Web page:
Israel Keyes committed suicide eight days ago in a prison cell in Anchorage, Alaska. He left behind troubling questions about his activities in our region, and the identities of his possible victims.
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In an effort to win the public's help piecing together Israel Keyes' activities, the FBI is releasing audio of their extensive interviews with the man who confessed to killing two people in Vermont and robbing a bank in Tupper Lake.
"How long have you been two different people?" the investigator asks.
Keyes laughs and answers, "Long time. Fourteen years."
Keyes, who was 34 years old when he killed himself earlier this month, concealed what he called "murder kits" in Parishville, in St. Lawrence County, and also in Vermont.
He also told authorities that he worked carefully to keep his double life hidden, traveling and searching out victims over a wide area.
"There is no one who knows me, or has ever known me, who knows anything about me really," Keyes said, describing himself as "two different people basically."
Keyes claimed that one of his victims was buried here in the North Country.
"Keyes would fly into a city like Chicago and then drive hundreds of miles to seek his targets. So it's not certain if they were residents of New York or just happened to be in the wrong place at the wrong time."
Keyes funeral was held yesterday in Washington state. His suicide will make it much harder to piece together exactly how many people he killed.
The FBI now says that from various statements he made, the number of victims is likely "less than 12".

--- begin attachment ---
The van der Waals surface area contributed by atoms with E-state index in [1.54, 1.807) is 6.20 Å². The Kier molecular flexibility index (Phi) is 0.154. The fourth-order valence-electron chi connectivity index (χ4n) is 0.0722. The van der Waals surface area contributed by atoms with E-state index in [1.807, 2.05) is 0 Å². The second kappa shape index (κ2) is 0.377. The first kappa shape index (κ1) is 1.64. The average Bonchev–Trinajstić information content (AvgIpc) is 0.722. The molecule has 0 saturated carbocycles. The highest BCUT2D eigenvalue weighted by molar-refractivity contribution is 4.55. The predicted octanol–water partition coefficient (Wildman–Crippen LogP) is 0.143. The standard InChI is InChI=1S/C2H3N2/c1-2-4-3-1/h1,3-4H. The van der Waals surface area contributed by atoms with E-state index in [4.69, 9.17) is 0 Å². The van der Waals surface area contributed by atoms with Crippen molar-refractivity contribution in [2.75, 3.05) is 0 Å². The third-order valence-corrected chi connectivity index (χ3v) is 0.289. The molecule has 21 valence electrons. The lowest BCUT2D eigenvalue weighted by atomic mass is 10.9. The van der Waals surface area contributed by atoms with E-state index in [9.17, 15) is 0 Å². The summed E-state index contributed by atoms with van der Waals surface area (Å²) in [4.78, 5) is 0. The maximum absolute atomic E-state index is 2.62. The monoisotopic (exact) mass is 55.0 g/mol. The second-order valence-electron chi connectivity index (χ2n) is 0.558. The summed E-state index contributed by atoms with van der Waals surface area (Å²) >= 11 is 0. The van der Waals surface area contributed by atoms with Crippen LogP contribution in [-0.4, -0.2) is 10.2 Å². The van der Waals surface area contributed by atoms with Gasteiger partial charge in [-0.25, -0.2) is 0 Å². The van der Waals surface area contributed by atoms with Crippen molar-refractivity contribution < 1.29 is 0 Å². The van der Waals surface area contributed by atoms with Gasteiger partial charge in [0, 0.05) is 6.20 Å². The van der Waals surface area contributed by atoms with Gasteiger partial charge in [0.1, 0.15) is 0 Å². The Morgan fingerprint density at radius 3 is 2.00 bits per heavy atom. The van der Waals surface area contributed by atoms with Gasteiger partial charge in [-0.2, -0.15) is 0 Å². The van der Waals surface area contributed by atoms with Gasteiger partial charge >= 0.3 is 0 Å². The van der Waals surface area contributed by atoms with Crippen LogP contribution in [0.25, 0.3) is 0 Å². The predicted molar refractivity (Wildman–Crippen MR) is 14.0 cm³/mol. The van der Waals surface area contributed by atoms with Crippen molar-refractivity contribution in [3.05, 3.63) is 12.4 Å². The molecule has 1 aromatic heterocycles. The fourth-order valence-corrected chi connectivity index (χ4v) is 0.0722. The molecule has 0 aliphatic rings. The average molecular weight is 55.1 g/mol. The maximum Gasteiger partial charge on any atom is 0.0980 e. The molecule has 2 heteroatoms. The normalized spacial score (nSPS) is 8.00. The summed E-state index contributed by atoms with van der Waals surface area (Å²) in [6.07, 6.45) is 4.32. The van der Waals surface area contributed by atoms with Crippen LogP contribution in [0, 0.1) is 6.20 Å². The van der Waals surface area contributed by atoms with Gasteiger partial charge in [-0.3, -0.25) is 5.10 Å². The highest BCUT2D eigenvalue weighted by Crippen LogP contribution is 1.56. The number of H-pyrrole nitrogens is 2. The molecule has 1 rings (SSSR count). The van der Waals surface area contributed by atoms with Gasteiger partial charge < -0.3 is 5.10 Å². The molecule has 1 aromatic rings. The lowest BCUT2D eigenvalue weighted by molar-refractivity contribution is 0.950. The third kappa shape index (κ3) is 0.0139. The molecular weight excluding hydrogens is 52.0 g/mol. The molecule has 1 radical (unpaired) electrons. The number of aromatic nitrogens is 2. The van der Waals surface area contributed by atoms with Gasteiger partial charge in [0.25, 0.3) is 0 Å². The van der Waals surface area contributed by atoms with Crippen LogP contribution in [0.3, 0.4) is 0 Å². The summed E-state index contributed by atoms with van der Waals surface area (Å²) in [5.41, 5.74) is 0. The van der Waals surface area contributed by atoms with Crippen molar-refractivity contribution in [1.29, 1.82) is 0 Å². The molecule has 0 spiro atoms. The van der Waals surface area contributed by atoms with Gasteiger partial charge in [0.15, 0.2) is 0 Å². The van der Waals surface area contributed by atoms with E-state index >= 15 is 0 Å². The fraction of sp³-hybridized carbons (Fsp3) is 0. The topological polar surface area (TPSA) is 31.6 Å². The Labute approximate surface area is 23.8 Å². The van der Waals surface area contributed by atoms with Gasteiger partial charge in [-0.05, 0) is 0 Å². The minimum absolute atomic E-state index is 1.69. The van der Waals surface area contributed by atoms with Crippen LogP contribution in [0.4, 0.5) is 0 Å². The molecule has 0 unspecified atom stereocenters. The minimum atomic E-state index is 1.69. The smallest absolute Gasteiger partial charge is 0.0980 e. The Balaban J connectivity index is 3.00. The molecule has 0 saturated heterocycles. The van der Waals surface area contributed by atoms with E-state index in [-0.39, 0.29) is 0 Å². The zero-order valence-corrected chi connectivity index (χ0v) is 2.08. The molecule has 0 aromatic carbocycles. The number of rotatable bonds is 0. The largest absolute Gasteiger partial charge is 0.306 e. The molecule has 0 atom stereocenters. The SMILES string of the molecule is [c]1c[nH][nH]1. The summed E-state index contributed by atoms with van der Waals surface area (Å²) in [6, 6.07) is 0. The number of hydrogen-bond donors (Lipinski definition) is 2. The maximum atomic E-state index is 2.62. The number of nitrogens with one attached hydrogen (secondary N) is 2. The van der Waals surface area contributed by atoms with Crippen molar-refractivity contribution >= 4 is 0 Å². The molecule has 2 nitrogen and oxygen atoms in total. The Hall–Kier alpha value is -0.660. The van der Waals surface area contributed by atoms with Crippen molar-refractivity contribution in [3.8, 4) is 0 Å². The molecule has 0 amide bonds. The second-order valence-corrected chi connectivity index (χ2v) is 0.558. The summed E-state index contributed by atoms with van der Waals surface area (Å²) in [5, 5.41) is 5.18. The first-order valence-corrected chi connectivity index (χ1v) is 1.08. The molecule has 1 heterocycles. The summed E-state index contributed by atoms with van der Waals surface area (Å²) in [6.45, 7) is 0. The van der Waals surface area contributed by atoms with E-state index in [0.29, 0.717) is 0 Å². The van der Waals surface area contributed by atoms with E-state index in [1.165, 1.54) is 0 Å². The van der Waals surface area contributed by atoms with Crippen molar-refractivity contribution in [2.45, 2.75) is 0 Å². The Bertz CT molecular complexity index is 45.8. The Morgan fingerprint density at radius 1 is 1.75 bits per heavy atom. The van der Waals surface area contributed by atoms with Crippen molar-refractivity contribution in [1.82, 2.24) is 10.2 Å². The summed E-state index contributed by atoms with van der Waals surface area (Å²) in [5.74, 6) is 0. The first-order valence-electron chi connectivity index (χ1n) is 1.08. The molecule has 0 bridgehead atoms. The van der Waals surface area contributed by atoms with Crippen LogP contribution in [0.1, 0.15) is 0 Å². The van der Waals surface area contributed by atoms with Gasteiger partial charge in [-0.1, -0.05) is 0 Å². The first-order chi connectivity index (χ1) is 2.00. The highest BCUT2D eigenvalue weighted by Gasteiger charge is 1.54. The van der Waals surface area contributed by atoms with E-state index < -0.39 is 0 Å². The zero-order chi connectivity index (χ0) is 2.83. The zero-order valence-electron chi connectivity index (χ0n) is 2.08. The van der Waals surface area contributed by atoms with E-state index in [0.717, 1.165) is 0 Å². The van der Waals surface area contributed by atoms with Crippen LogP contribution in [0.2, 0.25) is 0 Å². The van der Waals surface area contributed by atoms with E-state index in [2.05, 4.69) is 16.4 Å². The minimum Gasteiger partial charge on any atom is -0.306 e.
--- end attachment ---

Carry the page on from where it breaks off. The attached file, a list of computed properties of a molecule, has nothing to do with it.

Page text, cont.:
Meanwhile, more information is emerging about Keyes background.
Friends of Keyes are currently serving prison time for murder.
But it appears that Keyes had distanced himself from those organizations in recent years and Law Center spokesman Mark Potok says there's no indication that Keyes had a political or racial motive.
"We turned up nothing in our reporting to suggest that Keyes had contacts with any people or political work as he traveled around the country. My impression is that he was very much a loner. It doesn't appear that he had help of any kind."
FBI officials say Keyes chief motivation was excitement. While speaking to investigators, he described the experience of murdering people as a kind of "high".
One troubling uncertainty about this case is that Keyes described his strategy for choosing victims as involving attacks in out-of-the-way places like campgrounds and boat launches. But so far, none of his known victims match that profile.
Meanwhile, there are conflicting accounts of how much time Keyes spent here in the North Country. The Plattsburgh Press-Republican is reporting that no one saw him at property he owned in northern Franklin County – a remote, ten-acre chunk of land in the town of Constable.
But the Burlington Free Press is reporting that Keyes lived on the property for a time in the 1990s and quotes an FBI agent as saying that killer visited regularly when he was in the East and was fond of the area.
The FBI is asking anyone with information about Keyes or his activities in our region to call a toll-free number: 1-800-CALL-FBI.